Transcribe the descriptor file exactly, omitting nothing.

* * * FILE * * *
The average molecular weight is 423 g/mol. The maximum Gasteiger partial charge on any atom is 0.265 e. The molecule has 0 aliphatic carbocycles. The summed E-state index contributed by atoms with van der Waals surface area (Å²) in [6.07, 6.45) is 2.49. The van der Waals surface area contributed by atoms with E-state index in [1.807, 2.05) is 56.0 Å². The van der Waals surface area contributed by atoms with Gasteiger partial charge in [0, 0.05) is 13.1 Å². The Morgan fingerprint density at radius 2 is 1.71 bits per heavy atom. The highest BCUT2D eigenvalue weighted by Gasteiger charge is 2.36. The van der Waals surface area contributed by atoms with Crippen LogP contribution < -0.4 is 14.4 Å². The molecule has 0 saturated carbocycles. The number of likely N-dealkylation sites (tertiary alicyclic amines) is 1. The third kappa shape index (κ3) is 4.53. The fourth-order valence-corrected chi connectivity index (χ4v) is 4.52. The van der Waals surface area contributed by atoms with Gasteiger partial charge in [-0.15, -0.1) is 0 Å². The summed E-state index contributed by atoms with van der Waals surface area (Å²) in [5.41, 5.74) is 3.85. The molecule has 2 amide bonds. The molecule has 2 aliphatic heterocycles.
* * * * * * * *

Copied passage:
The average molecular weight is 423 g/mol. The maximum Gasteiger partial charge on any atom is 0.265 e. The molecule has 0 aliphatic carbocycles. The summed E-state index contributed by atoms with van der Waals surface area (Å²) in [6.07, 6.45) is 2.49. The van der Waals surface area contributed by atoms with E-state index in [1.807, 2.05) is 56.0 Å². The van der Waals surface area contributed by atoms with Gasteiger partial charge in [0, 0.05) is 13.1 Å². The Morgan fingerprint density at radius 2 is 1.71 bits per heavy atom. The highest BCUT2D eigenvalue weighted by Gasteiger charge is 2.36. The van der Waals surface area contributed by atoms with Crippen LogP contribution < -0.4 is 14.4 Å². The molecule has 0 saturated carbocycles. The number of likely N-dealkylation sites (tertiary alicyclic amines) is 1. The third kappa shape index (κ3) is 4.53. The fourth-order valence-corrected chi connectivity index (χ4v) is 4.52. The van der Waals surface area contributed by atoms with Gasteiger partial charge in [-0.15, -0.1) is 0 Å². The summed E-state index contributed by atoms with van der Waals surface area (Å²) in [5.41, 5.74) is 3.85. The molecule has 2 amide bonds. The molecule has 2 aliphatic heterocycles.